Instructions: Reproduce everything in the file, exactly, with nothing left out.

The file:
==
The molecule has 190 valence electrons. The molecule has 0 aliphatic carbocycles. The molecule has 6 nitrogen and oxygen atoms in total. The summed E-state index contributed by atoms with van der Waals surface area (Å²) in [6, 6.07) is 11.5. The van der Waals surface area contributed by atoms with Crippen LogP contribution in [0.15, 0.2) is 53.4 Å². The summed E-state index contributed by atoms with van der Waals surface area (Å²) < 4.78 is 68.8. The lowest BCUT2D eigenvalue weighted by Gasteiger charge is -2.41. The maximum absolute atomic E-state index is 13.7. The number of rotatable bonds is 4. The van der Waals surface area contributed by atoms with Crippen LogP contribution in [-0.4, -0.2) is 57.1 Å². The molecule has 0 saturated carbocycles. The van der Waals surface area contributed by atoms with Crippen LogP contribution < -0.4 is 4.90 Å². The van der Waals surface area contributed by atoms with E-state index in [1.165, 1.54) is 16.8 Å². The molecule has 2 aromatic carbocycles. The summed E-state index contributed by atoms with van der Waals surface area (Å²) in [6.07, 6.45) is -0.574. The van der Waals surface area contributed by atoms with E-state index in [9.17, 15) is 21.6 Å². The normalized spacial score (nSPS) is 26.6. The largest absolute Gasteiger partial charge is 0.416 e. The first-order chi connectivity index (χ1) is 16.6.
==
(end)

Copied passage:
The molecule has 190 valence electrons. The molecule has 0 aliphatic carbocycles. The molecule has 6 nitrogen and oxygen atoms in total. The summed E-state index contributed by atoms with van der Waals surface area (Å²) in [6, 6.07) is 11.5. The van der Waals surface area contributed by atoms with Crippen LogP contribution in [0.15, 0.2) is 53.4 Å². The summed E-state index contributed by atoms with van der Waals surface area (Å²) < 4.78 is 68.8. The lowest BCUT2D eigenvalue weighted by Gasteiger charge is -2.41. The maximum absolute atomic E-state index is 13.7. The number of rotatable bonds is 4. The van der Waals surface area contributed by atoms with Crippen LogP contribution in [-0.4, -0.2) is 57.1 Å². The molecule has 0 saturated carbocycles. The van der Waals surface area contributed by atoms with Crippen LogP contribution < -0.4 is 4.90 Å². The van der Waals surface area contributed by atoms with E-state index in [1.165, 1.54) is 16.8 Å². The molecule has 2 aromatic carbocycles. The summed E-state index contributed by atoms with van der Waals surface area (Å²) in [6.07, 6.45) is -0.574. The van der Waals surface area contributed by atoms with E-state index in [9.17, 15) is 21.6 Å². The normalized spacial score (nSPS) is 26.6. The largest absolute Gasteiger partial charge is 0.416 e. The first-order chi connectivity index (χ1) is 16.6.